Delightful news for Los Angeles-based fans of fin de siecle Viennese painting: five Gustav Klimt works looted by the Nazis, ownership of which was recently awarded -- to the chagrin of the Austrian government -- to the heirs of the looted family, will be placed on display at the Los Angeles County Museum of Art from April 4 through June 30. An excerpt from the LACMA press release [PDF] on the exhibition:
'In gratitude to the City and County of Los Angeles,' stated [Bloch-Bauer heir and painting recipient] Maria Altmann, 'which provided me a home when I fled the Nazis, and whose courts enabled me to recover my family’s paintings at long last, I am very pleased that these wonderful paintings will be seen at LACMA. It was always the wish of my uncle and aunt to make their collection available to the public.'
The earlier portrait, Adele Bloch-Bauer I (1907), one of the few extant paintings in Klimt’s groundbreaking gold style, portrays its elegant and intelligent subject as the ideal of feminine beauty. The figure, now among the world’s most recognizable works of art, seems to dissolve into sumptuous gold patterning reminiscent of Byzantine art. The second version, Adele Bloch-Bauer II (1912), abandons gold in favor of vivid colors. Beechwood (1903), one of Klimt’s few woodland paintings, shares in the ideas of French Impressionism and is dominated by the brown and gray tones of the dried leaves of the forest floor. His Apple Tree I is suffused with nuanced color and is among his most meditative paintings. One of Klimt’s last landscapes, Houses in Unterach on Lake Atter, renders houses along Lake Attersee in an architectonic style.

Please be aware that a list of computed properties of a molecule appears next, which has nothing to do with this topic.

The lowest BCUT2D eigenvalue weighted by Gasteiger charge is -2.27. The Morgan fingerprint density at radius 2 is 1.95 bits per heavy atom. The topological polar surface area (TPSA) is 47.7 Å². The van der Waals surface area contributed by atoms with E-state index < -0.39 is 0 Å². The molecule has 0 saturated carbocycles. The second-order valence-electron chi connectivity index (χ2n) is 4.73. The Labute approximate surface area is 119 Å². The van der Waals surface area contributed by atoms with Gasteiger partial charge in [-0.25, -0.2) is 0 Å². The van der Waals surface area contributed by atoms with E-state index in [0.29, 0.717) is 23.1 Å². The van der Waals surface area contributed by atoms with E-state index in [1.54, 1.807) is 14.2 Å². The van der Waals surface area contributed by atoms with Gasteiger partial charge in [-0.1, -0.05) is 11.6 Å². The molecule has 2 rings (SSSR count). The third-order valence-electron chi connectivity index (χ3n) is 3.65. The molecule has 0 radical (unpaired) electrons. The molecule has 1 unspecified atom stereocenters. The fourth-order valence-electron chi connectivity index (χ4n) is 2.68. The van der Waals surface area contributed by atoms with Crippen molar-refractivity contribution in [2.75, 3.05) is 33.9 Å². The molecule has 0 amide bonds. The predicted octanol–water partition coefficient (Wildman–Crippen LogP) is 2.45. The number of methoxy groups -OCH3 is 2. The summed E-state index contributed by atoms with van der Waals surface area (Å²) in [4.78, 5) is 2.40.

The Los Angeles Times report states the obvious:
The exhibition is sure to raise questions about the possibility that the paintings might join the Los Angeles museum's permanent collection.
That will be up to the heirs, and no decision has been made, [Altmann's attorney Randol] Schoenberg said.
But the museum's staff can hope. 'Should there be some way to make this exhibition something that would be forever available,' [LACMA senior curator Stephanie] Barron said, 'that would be extraordinary.'
LACMA is, sadly, somewhat notorious for its skill at losing out on promising/anticipated bequests, so fingers must remain crossed for the time being.
And yes, I realize the Eddie Murphy joke in the post title is a bit of a stretch. After all, every art historian knows that Gustav Klimt's real cinematic ambition was to be John Malkovich.